Preprint Article Version 1 Preserved in Portico This version is not peer-reviewed

Ecotypes of Aquatic Plant Vallisneria americana Tolerate Different Salinity Concentrations

Version 1 : Received: 8 January 2020 / Approved: 10 January 2020 / Online: 10 January 2020 (06:49:09 CET)

A peer-reviewed article of this Preprint also exists.

Tootoonchi, M.; Gettys, L.A.; Thayer, K.L.; Markovich, I.J.; Sigmon, J.W.; Sadeghibaniani, S. Ecotypes of Aquatic Plant Vallisneria americana Tolerate Different Salinity Concentrations. Diversity 2020, 12, 65. Tootoonchi, M.; Gettys, L.A.; Thayer, K.L.; Markovich, I.J.; Sigmon, J.W.; Sadeghibaniani, S. Ecotypes of Aquatic Plant Vallisneria americana Tolerate Different Salinity Concentrations. Diversity 2020, 12, 65.

Journal reference: Diversity 2020, 12
DOI: 10.3390/d12020065

Abstract

Increased salinity caused by saltwater intrusion or runoff from de-icing salts can severely affect freshwater vegetation and deteriorate aquatic ecosystems. These habitats can be restored with freshwater ecotypes (locally adapted populations) that tolerate above-normal salinity. Vallisneria americana is a prominent species in many freshwater ecosystems that responds differently to abiotic conditions such as substrate composition and fertility, so in this study we evaluated the effects of salt stress on 24 ecotypes of V. americana. Instant Ocean aquarium salt was used to create saline solutions [0.2 to 20.0 parts per thousand (ppt)], then plants were abruptly exposed to these solutions and maintained in these concentrations for 5 weeks before being visually assessed for quality and destructively harvested. Analysis of variance and non-linear regression were used to calculate LC50 values – the lethal concentration of salt that reduced plant biomass and quality by 50% compared to control treatment. Growth rate and visual quality varied significantly among ecotypes, and ecotypes that were most and least sensitive to salt had 50% biomass reductions at 0.47 and 9.10 ppt, respectively. All ecotypes survived 10.0 ppt salinity concentration but none survived at 20.0 ppt, which suggests the maximum salinity concentration tolerated by these ecotypes is between 15.0 and 20.0 ppt.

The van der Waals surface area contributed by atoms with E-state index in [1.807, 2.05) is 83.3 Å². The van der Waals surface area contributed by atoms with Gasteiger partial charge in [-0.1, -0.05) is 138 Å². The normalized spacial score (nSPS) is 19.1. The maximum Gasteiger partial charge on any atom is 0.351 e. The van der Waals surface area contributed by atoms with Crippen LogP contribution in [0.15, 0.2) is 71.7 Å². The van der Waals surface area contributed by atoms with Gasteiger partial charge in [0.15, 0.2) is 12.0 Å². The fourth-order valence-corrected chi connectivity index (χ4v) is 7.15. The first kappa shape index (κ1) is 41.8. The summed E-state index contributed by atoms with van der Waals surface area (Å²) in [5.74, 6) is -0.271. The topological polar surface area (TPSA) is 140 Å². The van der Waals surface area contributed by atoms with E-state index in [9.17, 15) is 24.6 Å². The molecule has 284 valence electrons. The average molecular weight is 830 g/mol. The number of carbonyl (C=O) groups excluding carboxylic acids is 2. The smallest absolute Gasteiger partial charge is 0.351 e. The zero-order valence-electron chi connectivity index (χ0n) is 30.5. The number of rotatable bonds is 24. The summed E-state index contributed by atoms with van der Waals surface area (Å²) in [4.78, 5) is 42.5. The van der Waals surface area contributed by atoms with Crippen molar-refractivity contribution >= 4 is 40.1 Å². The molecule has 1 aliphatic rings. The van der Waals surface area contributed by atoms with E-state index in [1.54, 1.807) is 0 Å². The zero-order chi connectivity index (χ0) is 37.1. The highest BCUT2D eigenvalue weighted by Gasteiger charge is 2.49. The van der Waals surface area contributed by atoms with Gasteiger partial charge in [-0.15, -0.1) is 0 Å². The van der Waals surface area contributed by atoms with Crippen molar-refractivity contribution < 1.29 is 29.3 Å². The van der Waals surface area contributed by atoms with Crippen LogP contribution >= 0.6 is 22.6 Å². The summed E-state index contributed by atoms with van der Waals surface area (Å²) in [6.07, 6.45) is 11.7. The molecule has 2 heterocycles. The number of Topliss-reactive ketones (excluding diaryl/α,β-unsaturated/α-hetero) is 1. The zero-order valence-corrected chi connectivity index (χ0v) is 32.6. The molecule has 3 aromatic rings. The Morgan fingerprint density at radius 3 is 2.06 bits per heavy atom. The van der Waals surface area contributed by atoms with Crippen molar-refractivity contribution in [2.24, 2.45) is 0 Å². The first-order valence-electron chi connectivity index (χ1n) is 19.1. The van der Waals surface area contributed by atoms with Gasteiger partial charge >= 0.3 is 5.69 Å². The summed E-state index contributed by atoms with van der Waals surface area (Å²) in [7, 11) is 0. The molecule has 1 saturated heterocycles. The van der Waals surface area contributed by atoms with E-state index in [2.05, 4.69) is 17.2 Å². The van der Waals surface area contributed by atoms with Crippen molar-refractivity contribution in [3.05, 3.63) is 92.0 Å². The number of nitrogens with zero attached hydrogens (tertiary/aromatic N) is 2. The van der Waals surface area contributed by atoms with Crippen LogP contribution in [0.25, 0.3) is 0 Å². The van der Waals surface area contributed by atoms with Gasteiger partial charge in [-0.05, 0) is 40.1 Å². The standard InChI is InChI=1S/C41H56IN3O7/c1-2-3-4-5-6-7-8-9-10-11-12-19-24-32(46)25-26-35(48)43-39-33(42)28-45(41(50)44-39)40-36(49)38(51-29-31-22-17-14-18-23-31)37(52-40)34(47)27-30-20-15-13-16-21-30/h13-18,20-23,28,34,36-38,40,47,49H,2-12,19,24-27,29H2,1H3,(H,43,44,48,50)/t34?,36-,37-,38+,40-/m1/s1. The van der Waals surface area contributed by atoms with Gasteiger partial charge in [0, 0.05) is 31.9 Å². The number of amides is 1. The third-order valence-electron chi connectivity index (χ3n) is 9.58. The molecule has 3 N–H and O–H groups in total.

Subject Areas

aquatic macrophytes; freshwater systems; salinity tolerance; intraspecific variation; lethal concentration; genotypic variability; ecotype; salt stress; effective concentration; growth rate

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